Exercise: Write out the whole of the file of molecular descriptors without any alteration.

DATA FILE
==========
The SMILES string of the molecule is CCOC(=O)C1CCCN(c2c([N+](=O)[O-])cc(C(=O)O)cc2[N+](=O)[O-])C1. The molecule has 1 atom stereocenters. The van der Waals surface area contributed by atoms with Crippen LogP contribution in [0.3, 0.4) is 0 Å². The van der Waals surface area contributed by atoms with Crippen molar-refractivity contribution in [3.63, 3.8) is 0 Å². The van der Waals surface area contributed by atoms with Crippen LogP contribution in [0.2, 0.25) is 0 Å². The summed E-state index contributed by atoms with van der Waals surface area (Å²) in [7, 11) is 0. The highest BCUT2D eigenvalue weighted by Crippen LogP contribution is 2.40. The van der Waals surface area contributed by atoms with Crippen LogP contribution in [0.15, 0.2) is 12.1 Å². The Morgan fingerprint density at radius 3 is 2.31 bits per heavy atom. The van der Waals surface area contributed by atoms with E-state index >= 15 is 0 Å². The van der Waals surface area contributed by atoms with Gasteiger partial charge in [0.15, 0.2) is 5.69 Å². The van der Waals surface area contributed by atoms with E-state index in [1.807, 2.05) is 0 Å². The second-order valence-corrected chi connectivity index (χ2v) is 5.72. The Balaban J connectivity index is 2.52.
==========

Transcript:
The SMILES string of the molecule is CCOC(=O)C1CCCN(c2c([N+](=O)[O-])cc(C(=O)O)cc2[N+](=O)[O-])C1. The molecule has 1 atom stereocenters. The van der Waals surface area contributed by atoms with Crippen LogP contribution in [0.3, 0.4) is 0 Å². The van der Waals surface area contributed by atoms with Crippen molar-refractivity contribution in [3.63, 3.8) is 0 Å². The van der Waals surface area contributed by atoms with Crippen LogP contribution in [0.2, 0.25) is 0 Å². The summed E-state index contributed by atoms with van der Waals surface area (Å²) in [7, 11) is 0. The highest BCUT2D eigenvalue weighted by Crippen LogP contribution is 2.40. The van der Waals surface area contributed by atoms with Crippen LogP contribution in [0.15, 0.2) is 12.1 Å². The Morgan fingerprint density at radius 3 is 2.31 bits per heavy atom. The van der Waals surface area contributed by atoms with E-state index >= 15 is 0 Å². The van der Waals surface area contributed by atoms with Gasteiger partial charge in [0.15, 0.2) is 5.69 Å². The van der Waals surface area contributed by atoms with E-state index in [1.807, 2.05) is 0 Å². The second-order valence-corrected chi connectivity index (χ2v) is 5.72. The Balaban J connectivity index is 2.52.